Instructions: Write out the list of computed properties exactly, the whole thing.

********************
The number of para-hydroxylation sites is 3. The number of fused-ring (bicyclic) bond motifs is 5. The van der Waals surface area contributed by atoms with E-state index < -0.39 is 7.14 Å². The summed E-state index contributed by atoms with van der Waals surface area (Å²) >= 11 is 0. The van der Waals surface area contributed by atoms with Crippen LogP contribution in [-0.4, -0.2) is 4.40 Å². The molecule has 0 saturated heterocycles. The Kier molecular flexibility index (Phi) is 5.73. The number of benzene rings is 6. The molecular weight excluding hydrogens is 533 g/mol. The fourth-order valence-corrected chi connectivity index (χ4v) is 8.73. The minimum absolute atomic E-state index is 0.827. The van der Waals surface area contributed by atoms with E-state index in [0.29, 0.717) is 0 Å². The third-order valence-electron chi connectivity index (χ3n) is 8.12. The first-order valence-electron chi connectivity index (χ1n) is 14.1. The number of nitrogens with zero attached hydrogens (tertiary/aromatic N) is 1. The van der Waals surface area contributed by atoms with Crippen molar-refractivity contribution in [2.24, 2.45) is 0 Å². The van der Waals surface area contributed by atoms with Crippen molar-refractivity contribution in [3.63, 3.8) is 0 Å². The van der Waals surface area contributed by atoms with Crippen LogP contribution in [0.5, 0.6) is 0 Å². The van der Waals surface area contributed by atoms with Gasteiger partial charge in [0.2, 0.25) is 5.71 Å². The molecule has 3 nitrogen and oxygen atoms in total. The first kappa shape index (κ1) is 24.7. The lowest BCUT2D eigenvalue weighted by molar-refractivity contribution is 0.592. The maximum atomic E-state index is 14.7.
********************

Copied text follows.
The number of para-hydroxylation sites is 3. The number of fused-ring (bicyclic) bond motifs is 5. The van der Waals surface area contributed by atoms with E-state index < -0.39 is 7.14 Å². The summed E-state index contributed by atoms with van der Waals surface area (Å²) >= 11 is 0. The van der Waals surface area contributed by atoms with Crippen LogP contribution in [-0.4, -0.2) is 4.40 Å². The molecule has 0 saturated heterocycles. The Kier molecular flexibility index (Phi) is 5.73. The number of benzene rings is 6. The molecular weight excluding hydrogens is 533 g/mol. The fourth-order valence-corrected chi connectivity index (χ4v) is 8.73. The minimum absolute atomic E-state index is 0.827. The van der Waals surface area contributed by atoms with E-state index in [0.29, 0.717) is 0 Å². The third-order valence-electron chi connectivity index (χ3n) is 8.12. The first-order valence-electron chi connectivity index (χ1n) is 14.1. The number of nitrogens with zero attached hydrogens (tertiary/aromatic N) is 1. The van der Waals surface area contributed by atoms with Crippen molar-refractivity contribution in [2.24, 2.45) is 0 Å². The van der Waals surface area contributed by atoms with Crippen molar-refractivity contribution in [3.63, 3.8) is 0 Å². The van der Waals surface area contributed by atoms with Crippen LogP contribution in [0.5, 0.6) is 0 Å². The van der Waals surface area contributed by atoms with Gasteiger partial charge in [0.2, 0.25) is 5.71 Å². The molecule has 3 nitrogen and oxygen atoms in total. The first kappa shape index (κ1) is 24.7. The lowest BCUT2D eigenvalue weighted by molar-refractivity contribution is 0.592. The maximum atomic E-state index is 14.7.